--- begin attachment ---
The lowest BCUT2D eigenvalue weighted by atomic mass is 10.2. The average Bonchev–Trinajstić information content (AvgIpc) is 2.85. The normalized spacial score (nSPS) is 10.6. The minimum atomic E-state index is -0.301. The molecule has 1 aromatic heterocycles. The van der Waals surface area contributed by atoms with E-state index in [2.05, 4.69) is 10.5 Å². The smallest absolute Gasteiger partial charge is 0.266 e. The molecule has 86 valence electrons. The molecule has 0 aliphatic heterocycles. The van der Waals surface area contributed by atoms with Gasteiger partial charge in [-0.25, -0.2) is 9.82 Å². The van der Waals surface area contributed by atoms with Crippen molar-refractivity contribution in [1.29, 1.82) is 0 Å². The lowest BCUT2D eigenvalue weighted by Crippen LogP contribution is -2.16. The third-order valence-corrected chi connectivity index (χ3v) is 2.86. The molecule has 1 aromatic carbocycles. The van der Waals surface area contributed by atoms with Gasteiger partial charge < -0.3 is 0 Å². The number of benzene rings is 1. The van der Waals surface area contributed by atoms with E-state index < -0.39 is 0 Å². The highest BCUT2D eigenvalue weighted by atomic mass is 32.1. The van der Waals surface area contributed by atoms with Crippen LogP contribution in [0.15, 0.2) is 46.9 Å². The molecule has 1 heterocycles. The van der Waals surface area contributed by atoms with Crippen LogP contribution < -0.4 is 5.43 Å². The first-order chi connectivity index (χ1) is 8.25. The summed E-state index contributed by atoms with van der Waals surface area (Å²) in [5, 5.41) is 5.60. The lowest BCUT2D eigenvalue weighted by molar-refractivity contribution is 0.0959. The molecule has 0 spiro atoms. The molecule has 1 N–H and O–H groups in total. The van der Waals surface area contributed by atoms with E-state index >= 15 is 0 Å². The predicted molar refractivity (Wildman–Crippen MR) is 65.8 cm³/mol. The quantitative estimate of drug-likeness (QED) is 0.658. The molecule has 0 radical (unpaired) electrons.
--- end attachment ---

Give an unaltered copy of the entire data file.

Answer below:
The lowest BCUT2D eigenvalue weighted by atomic mass is 10.2. The average Bonchev–Trinajstić information content (AvgIpc) is 2.85. The normalized spacial score (nSPS) is 10.6. The minimum atomic E-state index is -0.301. The molecule has 1 aromatic heterocycles. The van der Waals surface area contributed by atoms with E-state index in [2.05, 4.69) is 10.5 Å². The smallest absolute Gasteiger partial charge is 0.266 e. The molecule has 86 valence electrons. The molecule has 0 aliphatic heterocycles. The van der Waals surface area contributed by atoms with Gasteiger partial charge in [-0.25, -0.2) is 9.82 Å². The van der Waals surface area contributed by atoms with Crippen molar-refractivity contribution in [1.29, 1.82) is 0 Å². The lowest BCUT2D eigenvalue weighted by Crippen LogP contribution is -2.16. The third-order valence-corrected chi connectivity index (χ3v) is 2.86. The molecule has 1 aromatic carbocycles. The van der Waals surface area contributed by atoms with Gasteiger partial charge < -0.3 is 0 Å². The number of benzene rings is 1. The van der Waals surface area contributed by atoms with E-state index < -0.39 is 0 Å². The highest BCUT2D eigenvalue weighted by atomic mass is 32.1. The van der Waals surface area contributed by atoms with Crippen LogP contribution in [0.15, 0.2) is 46.9 Å². The molecule has 1 heterocycles. The van der Waals surface area contributed by atoms with Crippen LogP contribution < -0.4 is 5.43 Å². The first-order chi connectivity index (χ1) is 8.25. The summed E-state index contributed by atoms with van der Waals surface area (Å²) in [5, 5.41) is 5.60. The lowest BCUT2D eigenvalue weighted by molar-refractivity contribution is 0.0959. The molecule has 0 spiro atoms. The molecule has 1 N–H and O–H groups in total. The van der Waals surface area contributed by atoms with E-state index >= 15 is 0 Å². The predicted molar refractivity (Wildman–Crippen MR) is 65.8 cm³/mol. The quantitative estimate of drug-likeness (QED) is 0.658. The molecule has 0 radical (unpaired) electrons.